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st: RE: news modules on SSC


From   "Nick Cox" <n.j.cox@durham.ac.uk>
To   <statalist@hsphsun2.harvard.edu>
Subject   st: RE: news modules on SSC
Date   Fri, 30 Sep 2005 18:54:41 +0100

-genscore- appears to be a variation on the existing
official -egen- functions -rowmean()- and -rowtotal()-
(-rmean()- and -rsum()- in Stata < 9). 

So that any interested can see what I am talking 
about, here is a simplified version of the program. 
(I take responsibility for any bugs introduced into this 
slimmed-down version.) 

program genscore_simplified 
	version 9.0
	syntax varlist [, SCore(namelist min=1 max=1) MEan MIssing(string)]

	if "`score'" == "" local score score
	if "`missing'" == "" local missing .

	capture confirm new variable `score'
	if _rc {
		di as err "The variable {hi:`score'} already defined"
		exit 198
	}
	
	quietly {
		gen `score' = 0
		foreach v of local varlist {
			replace `score' = ///
			cond(`v' == `missing', ., `score' + `v') 
		}
		if "`mean'" != "" {
			replace `score' = `score' / `: word count `varlist'' 
		}
	}
end

There are three main differences that I can see, apart
from cosmetic syntax details, compared with the official -egen-
functions: 

1. -genscore- is ultra-sensitive to missing values. 
A single missing value in one of the variables 
processed is enough to produce a missing result. 
In contrast, -egen, rowtotal()- and -egen, rowmean()- 
are ultra-indulgent and return missing if and only 
if all arguments are missing. 

This difference can clearly be important in terms 
of what you want. However, it is -genscore-'s main 
feature, yet the fact is not documented at all
in the help; nor is there a cross-reference to -egen-. 
In the next revision, I suggest that this be made clear. 

2. There is an option -missing()- which allows you 
to declare that in your data a particular value has 
the meaning of missing. 

Again in practice, there could be all sorts of reasons 
why you import data which contain idiosyncratic codings
for missing data. By and large, it is best to map 
those to missing using -mvdecode- as soon as possible. 
Maintaining a particular coding which you and only you 
know means missing is very dangerous. Forget that once
and you produce garbage results. 

So, from one point of view, this option supports 
dangerous Stata practices. 

3. There is no support for -if- or -in-. 

In addition, some help file examples are in terms of 
a -genscore()- option, but the option is -score()-. 
That's a typo for the next fix. 

Jean-Benoit offers his program for adoption in -egen-. That 
is a StataCorp decision, but I can offer another user 
perspective on the much more general question. These 
comments go far beyond the immediate detail of this program. 

StataCorp are increasingly going to get much, much pickier 
about adoption of user-written software. There are two 
main reasons for this: 

* The existence of -net- (and features parasitic on it 
like -ssc-) much reduces the need for official adoption
of user-written stuff. The whole point is that if it's 
good and you like it, you can have it, and it should work 
seamlessly with official Stata. 

* Some users vastly underestimate how big a deal it is to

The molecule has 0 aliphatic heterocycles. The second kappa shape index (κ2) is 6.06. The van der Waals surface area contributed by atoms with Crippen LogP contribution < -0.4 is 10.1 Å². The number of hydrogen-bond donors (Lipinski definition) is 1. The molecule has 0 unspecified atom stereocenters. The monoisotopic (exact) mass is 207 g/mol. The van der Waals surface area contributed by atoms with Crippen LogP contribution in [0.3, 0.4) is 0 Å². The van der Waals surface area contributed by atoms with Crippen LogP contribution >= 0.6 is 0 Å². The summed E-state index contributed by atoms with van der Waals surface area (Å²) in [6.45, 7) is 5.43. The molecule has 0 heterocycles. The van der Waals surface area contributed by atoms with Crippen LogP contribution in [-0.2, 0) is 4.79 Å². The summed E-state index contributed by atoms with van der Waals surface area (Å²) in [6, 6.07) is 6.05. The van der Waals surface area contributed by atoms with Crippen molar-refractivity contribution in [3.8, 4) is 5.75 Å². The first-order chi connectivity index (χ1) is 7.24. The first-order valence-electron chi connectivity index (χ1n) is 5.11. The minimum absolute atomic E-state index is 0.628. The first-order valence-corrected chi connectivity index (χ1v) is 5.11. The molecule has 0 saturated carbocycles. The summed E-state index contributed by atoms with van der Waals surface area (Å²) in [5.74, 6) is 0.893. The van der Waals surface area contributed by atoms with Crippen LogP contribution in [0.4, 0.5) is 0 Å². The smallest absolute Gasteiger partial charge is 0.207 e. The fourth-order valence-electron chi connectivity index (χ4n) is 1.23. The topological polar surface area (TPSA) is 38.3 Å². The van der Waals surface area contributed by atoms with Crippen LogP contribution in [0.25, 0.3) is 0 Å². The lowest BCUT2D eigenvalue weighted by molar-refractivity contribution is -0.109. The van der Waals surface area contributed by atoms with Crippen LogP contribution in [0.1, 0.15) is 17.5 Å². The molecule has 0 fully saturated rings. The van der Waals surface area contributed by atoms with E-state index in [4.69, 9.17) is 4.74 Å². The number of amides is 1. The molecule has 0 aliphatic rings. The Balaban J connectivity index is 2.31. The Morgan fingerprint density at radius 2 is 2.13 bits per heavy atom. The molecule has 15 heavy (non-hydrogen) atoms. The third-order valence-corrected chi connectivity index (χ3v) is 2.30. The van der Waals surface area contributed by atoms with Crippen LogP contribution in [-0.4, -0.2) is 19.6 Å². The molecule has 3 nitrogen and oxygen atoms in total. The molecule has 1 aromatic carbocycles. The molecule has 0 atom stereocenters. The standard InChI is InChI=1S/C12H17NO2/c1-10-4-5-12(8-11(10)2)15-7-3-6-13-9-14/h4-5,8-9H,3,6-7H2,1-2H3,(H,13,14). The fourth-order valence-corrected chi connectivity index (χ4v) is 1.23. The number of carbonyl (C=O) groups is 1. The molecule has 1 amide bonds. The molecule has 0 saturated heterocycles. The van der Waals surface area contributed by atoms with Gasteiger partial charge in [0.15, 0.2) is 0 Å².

adopt something in official Stata. Suppose you wrote 
a program and you did a good job. What next? 

1. The code may be good, but is it up to StataCorp standards? 
Unlikely! 

2. The help may be good, but is it up to StataCorp standards?
Unlikely! 

3. You did write a dialog, didn't you? (Most user-programmers, 
me included, stop short of writing the dialog too.) 

4. You did write a certification script, didn't you? (Same 
story, more or less.) 

5. Somebody has to write a manual entry. Perhaps just the 
help file, rejigged, but often a much bigger deal. (You just 
added some pages to a very fat series of manuals.) 

6. Once this is in official Stata, and visible, it is something
else on which technical support may be sought. 

7. Once this is in official Stata, it is something else that must 
be maintained as the rest of Stata changes. 

Also, from the total perspective, there are let's say 1000-odd 
user-written Stata packages in the public domain. (That's an order of 
magnitude figure. It's at least several hundred, but not I 
think yet approaching 10,000.) Of course, no one, I presume, wants
StataCorp to adopt all of them. (Your wish is much more reasonable: 
you just want StataCorp to adopt all of those interesting and useful
to you, but so does everybody else!) 

(On -egen- functions alone, the number in the public domain
is I guess of the order of 100.) 

Let's say StataCorp should be real picky and choose the best 100. 
What would that mean? Probably setting aside all other work for 2 
years and a few more manual volumes... 

Nick 
n.j.cox@durham.ac.uk 

Jean-Benoit Hardouin
 
> Thanks to Kit Baum two new modules are available on SSC :
>        - -biplotvlab- is an improvement of the Ken Higbee's code  
> presented yesterday on the Statalist to draw a biplot graph with  the 
> label of the variables. The improvements concern a gap 
> between  the text 
> and the ends of the arrows, and the possibility to give  
> characteristics 
> to the texts (color, size...). The labels of the  variables are 
> displayed and, if one or several variables have not a  label, 
> the name 
> of these variables are displayed. For example this  module is 
> a nice way 
> to produce biplots with temporary variables.
>       - -genscore- is a small module to easily create a new  variable 
> containing the score computed as the sum or the mean of  several 
> variables. It is possible to define a given modality as a  missing 
> value. I think that this module could be improved by  
> integrating it in 
> -egen- (for the next version of this module ?)

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